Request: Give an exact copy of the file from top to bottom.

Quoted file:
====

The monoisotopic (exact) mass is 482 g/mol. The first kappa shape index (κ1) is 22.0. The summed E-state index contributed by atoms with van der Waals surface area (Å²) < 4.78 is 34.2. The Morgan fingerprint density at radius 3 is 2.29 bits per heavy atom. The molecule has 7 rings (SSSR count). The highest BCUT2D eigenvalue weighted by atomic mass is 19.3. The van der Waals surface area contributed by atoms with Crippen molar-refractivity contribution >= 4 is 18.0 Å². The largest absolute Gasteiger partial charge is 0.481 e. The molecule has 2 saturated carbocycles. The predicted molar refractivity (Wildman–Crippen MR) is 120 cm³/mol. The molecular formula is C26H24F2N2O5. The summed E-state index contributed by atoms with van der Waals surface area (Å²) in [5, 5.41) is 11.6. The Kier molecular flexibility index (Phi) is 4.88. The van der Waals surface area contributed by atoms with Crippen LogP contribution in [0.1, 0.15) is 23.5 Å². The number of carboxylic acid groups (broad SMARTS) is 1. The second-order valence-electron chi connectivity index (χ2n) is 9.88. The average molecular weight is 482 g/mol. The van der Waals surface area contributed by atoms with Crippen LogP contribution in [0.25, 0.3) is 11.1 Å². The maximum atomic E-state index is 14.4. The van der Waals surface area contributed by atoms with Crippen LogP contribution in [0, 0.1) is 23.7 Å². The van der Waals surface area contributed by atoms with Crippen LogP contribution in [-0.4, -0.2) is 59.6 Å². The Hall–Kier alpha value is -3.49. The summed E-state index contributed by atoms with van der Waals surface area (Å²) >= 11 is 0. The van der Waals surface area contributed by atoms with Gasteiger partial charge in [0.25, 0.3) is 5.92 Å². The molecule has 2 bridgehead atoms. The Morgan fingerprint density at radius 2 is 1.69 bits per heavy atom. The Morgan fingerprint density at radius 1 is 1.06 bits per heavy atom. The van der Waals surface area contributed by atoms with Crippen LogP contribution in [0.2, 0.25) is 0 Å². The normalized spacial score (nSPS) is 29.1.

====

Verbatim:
The monoisotopic (exact) mass is 482 g/mol. The first kappa shape index (κ1) is 22.0. The summed E-state index contributed by atoms with van der Waals surface area (Å²) < 4.78 is 34.2. The Morgan fingerprint density at radius 3 is 2.29 bits per heavy atom. The molecule has 7 rings (SSSR count). The highest BCUT2D eigenvalue weighted by atomic mass is 19.3. The van der Waals surface area contributed by atoms with Crippen molar-refractivity contribution >= 4 is 18.0 Å². The largest absolute Gasteiger partial charge is 0.481 e. The molecule has 2 saturated carbocycles. The predicted molar refractivity (Wildman–Crippen MR) is 120 cm³/mol. The molecular formula is C26H24F2N2O5. The summed E-state index contributed by atoms with van der Waals surface area (Å²) in [5, 5.41) is 11.6. The Kier molecular flexibility index (Phi) is 4.88. The van der Waals surface area contributed by atoms with Crippen LogP contribution in [0.1, 0.15) is 23.5 Å². The number of carboxylic acid groups (broad SMARTS) is 1. The second-order valence-electron chi connectivity index (χ2n) is 9.88. The average molecular weight is 482 g/mol. The van der Waals surface area contributed by atoms with Crippen LogP contribution in [0.25, 0.3) is 11.1 Å². The maximum atomic E-state index is 14.4. The van der Waals surface area contributed by atoms with Crippen LogP contribution in [0, 0.1) is 23.7 Å². The van der Waals surface area contributed by atoms with Crippen LogP contribution in [-0.4, -0.2) is 59.6 Å². The Hall–Kier alpha value is -3.49. The summed E-state index contributed by atoms with van der Waals surface area (Å²) >= 11 is 0. The van der Waals surface area contributed by atoms with Gasteiger partial charge in [0.25, 0.3) is 5.92 Å². The molecule has 2 bridgehead atoms. The Morgan fingerprint density at radius 2 is 1.69 bits per heavy atom. The Morgan fingerprint density at radius 1 is 1.06 bits per heavy atom. The van der Waals surface area contributed by atoms with Crippen LogP contribution in [0.2, 0.25) is 0 Å². The normalized spacial score (nSPS) is 29.1.